Beginner and intermediate athletes should cycle at cadences below 90 revolutions per minute (RPM), according to a new study in the International Journal of Sports Medicine.
When your legs are spinning at 90 RPM, they’re working both to pedal and to help you maintain stability in the saddle, explains study author Federico Formenti, Ph.D., physiologist and sports scientist at King’s College London. At higher speeds, it could be that the muscles are trying to fire in so many directions that the timing of their contractions is off. As a result, the leg muscles don’t get enough oxygen, reducing efficiency and making you tire out more quickly.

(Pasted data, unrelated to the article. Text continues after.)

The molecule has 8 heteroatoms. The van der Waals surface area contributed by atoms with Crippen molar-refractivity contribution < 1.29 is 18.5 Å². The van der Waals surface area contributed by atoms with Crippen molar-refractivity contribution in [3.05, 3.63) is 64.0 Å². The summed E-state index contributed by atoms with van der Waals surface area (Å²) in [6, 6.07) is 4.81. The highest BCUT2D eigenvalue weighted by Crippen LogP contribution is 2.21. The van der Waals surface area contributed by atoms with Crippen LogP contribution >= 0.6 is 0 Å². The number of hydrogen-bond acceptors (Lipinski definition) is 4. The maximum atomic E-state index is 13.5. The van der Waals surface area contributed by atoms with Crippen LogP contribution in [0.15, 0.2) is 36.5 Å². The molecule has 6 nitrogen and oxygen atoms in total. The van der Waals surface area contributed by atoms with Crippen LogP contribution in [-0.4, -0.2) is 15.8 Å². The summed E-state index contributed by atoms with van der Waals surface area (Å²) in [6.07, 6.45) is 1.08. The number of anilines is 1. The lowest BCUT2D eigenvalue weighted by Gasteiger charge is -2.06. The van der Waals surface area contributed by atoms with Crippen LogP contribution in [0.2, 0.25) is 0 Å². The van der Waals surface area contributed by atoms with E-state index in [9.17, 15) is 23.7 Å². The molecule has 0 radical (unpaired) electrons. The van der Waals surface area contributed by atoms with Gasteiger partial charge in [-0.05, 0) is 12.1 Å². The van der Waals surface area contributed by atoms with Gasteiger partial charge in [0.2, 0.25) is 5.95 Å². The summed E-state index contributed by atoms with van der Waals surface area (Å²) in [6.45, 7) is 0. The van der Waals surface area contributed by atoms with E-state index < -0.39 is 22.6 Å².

The good news: You’ll get a better workout by lowering your RPM and upping your resistance anyway, says Rachel Vaziralli, senior manager of group fitness cycling at Equinox in New York City.
In general, increase wattage (a measure of both RPM and force), for an ideal ride. Intermediate cyclists should aim to stay between 60 and 90 RPM most of the time while advanced riders can go up to 99, Vaziralli says. Add resistance to your dial until it’s challenging yet sustainable for that leg of the ride.
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